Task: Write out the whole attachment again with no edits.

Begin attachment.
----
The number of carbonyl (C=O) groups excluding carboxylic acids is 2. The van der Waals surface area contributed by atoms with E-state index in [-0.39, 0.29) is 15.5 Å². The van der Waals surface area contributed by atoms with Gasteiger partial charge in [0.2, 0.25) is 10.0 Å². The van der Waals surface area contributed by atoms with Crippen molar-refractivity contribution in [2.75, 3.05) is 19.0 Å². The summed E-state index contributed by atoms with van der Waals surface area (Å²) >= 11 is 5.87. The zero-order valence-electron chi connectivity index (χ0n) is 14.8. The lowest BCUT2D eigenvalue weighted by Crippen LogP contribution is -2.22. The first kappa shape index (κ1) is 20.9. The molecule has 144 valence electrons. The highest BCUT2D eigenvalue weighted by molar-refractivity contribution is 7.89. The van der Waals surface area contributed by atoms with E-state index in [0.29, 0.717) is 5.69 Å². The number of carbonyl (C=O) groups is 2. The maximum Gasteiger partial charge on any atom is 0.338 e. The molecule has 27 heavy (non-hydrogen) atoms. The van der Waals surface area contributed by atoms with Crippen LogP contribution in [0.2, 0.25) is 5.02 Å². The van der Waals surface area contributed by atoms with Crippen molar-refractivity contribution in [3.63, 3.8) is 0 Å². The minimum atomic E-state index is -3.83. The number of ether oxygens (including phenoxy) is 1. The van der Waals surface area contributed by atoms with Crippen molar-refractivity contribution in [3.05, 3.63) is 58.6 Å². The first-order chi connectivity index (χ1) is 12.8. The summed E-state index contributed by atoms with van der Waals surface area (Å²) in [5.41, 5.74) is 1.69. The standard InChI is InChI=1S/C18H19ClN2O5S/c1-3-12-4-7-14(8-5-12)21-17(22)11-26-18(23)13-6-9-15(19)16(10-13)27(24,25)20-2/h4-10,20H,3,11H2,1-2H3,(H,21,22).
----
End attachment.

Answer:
The number of carbonyl (C=O) groups excluding carboxylic acids is 2. The van der Waals surface area contributed by atoms with E-state index in [-0.39, 0.29) is 15.5 Å². The van der Waals surface area contributed by atoms with Gasteiger partial charge in [0.2, 0.25) is 10.0 Å². The van der Waals surface area contributed by atoms with Crippen molar-refractivity contribution in [2.75, 3.05) is 19.0 Å². The summed E-state index contributed by atoms with van der Waals surface area (Å²) >= 11 is 5.87. The zero-order valence-electron chi connectivity index (χ0n) is 14.8. The lowest BCUT2D eigenvalue weighted by Crippen LogP contribution is -2.22. The first kappa shape index (κ1) is 20.9. The molecule has 144 valence electrons. The highest BCUT2D eigenvalue weighted by molar-refractivity contribution is 7.89. The van der Waals surface area contributed by atoms with E-state index in [0.29, 0.717) is 5.69 Å². The number of carbonyl (C=O) groups is 2. The maximum Gasteiger partial charge on any atom is 0.338 e. The molecule has 27 heavy (non-hydrogen) atoms. The van der Waals surface area contributed by atoms with Crippen LogP contribution in [0.2, 0.25) is 5.02 Å². The van der Waals surface area contributed by atoms with Crippen molar-refractivity contribution in [3.63, 3.8) is 0 Å². The minimum atomic E-state index is -3.83. The number of ether oxygens (including phenoxy) is 1. The van der Waals surface area contributed by atoms with Crippen molar-refractivity contribution in [3.05, 3.63) is 58.6 Å². The first-order chi connectivity index (χ1) is 12.8. The summed E-state index contributed by atoms with van der Waals surface area (Å²) in [5.41, 5.74) is 1.69. The standard InChI is InChI=1S/C18H19ClN2O5S/c1-3-12-4-7-14(8-5-12)21-17(22)11-26-18(23)13-6-9-15(19)16(10-13)27(24,25)20-2/h4-10,20H,3,11H2,1-2H3,(H,21,22).